New biomarker for Alzheimer's discovered

Posted on 23 June 2011

Researchers have identified a new biomarker which could help to detect which individuals with mild memory problems will get Alzheimer's disease, assisting older people in making their long term care plans.

According to the study, published online in journal Neurology, the biomarker may be more accurate than those already discovered.

Scientists took a sample of cerebrospinal fluid from participants with mild cognitive impairment, investigating the Alzheimer's-related proteins in the substance, and followed them for an average of almost three years.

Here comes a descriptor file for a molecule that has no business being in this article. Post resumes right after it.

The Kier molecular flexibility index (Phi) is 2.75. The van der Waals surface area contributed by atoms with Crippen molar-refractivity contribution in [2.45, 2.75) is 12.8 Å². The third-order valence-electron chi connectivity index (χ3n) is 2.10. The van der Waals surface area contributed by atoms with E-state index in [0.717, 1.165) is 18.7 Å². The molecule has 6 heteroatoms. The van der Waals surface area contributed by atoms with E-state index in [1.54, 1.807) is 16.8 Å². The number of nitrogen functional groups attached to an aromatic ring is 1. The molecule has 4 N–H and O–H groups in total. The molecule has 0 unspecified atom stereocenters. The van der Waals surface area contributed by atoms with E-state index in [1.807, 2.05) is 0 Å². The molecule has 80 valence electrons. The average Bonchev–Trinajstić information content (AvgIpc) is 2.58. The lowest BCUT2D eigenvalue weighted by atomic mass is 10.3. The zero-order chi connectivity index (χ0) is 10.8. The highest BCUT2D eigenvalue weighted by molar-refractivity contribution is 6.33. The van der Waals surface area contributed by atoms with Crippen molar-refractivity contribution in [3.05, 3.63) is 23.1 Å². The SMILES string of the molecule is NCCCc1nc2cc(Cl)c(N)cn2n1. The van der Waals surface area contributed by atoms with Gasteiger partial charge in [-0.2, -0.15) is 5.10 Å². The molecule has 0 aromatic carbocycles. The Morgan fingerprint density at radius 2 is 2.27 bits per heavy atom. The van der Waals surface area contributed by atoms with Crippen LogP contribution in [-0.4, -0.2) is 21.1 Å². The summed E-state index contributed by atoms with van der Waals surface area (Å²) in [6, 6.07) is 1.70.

It was revealed that those who developed Alzheimer's disease had higher levels of a protein called soluble amyloid precursor protein beta in the spinal fluid.

The best predictor was found to be a combination of this protein, established marker of brain cell damage tau protein and the age of the individual. This resulted in an 80 per cent accurate test.

Meanwhile, June Andrews of the Dementia Services Development Centre at the University of Stirling has said that dementia diagnosis in the UK needs to be improved to help those suffering from the condition to access the treatment they need.

Posted by Nigel Murphy



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